Sites & cities that bear the name of Qazvin


Today in : Iran (Islamic Republic of)
First trace of activity : 350 C.E
Last trace of activity : today
Recorded names : Shahd-e Shahpur, Schad Shapur, قزوین‎, Caspin, Qazwin, Ghazvin, Ghazwin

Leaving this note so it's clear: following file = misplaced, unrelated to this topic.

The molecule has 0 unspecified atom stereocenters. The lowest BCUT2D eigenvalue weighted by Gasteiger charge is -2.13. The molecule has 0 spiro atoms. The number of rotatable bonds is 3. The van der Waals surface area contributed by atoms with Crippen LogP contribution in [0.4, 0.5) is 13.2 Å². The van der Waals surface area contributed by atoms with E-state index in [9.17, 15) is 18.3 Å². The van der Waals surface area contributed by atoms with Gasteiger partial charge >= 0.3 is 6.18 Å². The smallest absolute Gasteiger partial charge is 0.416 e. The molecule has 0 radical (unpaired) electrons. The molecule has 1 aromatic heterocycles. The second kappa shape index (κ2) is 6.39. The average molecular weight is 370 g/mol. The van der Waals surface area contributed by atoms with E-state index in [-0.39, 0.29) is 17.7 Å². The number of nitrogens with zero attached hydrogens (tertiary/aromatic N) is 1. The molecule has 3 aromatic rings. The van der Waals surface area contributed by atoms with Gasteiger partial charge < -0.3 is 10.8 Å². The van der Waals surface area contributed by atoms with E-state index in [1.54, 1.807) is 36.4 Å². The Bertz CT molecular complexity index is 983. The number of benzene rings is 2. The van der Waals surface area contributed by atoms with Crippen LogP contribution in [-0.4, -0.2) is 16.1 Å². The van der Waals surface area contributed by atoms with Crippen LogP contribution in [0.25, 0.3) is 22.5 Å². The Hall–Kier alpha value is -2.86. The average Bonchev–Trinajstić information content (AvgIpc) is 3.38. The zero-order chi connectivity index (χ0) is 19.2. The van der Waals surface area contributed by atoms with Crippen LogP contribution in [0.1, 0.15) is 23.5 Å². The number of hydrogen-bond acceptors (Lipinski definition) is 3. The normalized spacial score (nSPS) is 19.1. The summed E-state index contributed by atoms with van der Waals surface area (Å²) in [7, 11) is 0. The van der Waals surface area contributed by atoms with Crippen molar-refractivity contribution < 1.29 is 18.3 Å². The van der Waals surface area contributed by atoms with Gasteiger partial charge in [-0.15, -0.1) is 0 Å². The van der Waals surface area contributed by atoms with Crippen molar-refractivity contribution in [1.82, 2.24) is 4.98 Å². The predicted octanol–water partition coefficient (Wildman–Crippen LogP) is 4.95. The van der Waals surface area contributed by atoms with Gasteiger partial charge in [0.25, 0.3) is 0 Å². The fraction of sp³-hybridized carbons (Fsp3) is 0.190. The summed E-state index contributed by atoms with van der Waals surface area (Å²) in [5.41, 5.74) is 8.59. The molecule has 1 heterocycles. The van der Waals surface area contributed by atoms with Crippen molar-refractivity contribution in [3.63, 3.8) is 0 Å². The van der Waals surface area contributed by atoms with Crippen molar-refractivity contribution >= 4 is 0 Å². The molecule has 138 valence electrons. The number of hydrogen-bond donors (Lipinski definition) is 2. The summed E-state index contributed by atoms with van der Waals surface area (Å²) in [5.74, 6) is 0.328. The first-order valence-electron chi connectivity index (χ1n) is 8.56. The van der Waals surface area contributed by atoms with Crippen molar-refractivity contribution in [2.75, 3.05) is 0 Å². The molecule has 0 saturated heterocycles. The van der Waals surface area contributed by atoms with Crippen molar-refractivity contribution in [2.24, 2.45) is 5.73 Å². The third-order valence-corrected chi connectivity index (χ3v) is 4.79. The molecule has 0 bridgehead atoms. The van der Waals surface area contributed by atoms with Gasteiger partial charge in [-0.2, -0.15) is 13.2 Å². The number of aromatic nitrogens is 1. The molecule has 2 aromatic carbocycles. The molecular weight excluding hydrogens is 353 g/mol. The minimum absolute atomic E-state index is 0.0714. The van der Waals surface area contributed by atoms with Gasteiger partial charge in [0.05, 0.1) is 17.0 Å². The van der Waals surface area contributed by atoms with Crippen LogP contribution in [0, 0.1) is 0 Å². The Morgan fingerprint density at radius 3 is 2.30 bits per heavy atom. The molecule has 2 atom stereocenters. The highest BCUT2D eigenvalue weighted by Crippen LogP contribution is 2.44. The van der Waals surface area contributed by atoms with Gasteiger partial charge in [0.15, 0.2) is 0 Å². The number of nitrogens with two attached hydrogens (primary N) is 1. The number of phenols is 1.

Description : Qazvin (Persian: قزوین‎, also Romanized as Qazvīn, Caspin, Qazwin or Ghazvin) is the largest city and capital of the Province of Qazvin in Iran. Qazvin was a capital of the Safavid dynasty for over forty years (1555-1598) and nowadays is known as the calligraphy capital of Iran. It is famous for its Baghlava, carpet patterns, poets, political newspaper and Pahlavi influence on its accent. At the 2011 census, its population was 381,598. The city was a capital of the Persian Empire under Safavids in 1548–1598. It is a provincial capital today that has been an important cultural center throughout history. The earliest remains of prehistoric humans have been discovered in a cave called Qaleh Kurd where archaeologists discovered a Neanderthal tooth. Archeological findings in the Qazvin plain reveal urban agricultural settlements for at least nine millennia. Qazvin geographically connects Tehran, Isfahan, and the Persian Gulf to the Caspian seacoast and Asia Minor, hence its strategic location throughout the ages. The city today known as Qazvin is thought to have been founded by Shapur II, King of Persia in 350 CE, under the name Shad Shahpur (shad can be read as 'happy'), when he built a fortification there to control regional tensions. Qazvin has sometimes been of central importance at major moments of Iranian history. It was captured by invading Arabs (644 AD) and destroyed by Hulagu Khan (13th century). After the Ottoman capture of Tabriz, Shah Tahmasp (1524–1576) made Qazvin the capital of the Safavid empire (founded in 1501 AD), a status that Qazvin retained for half a century until Shah Abbas I moved the capital to Isfahan. In 1210 the city was damaged by the forces of Kingdom of Georgia sent by Tamar the Great, as per the retribution for destroying Georgian-controlled Ani by the Muslim forces that left 12,000 Christians dead.

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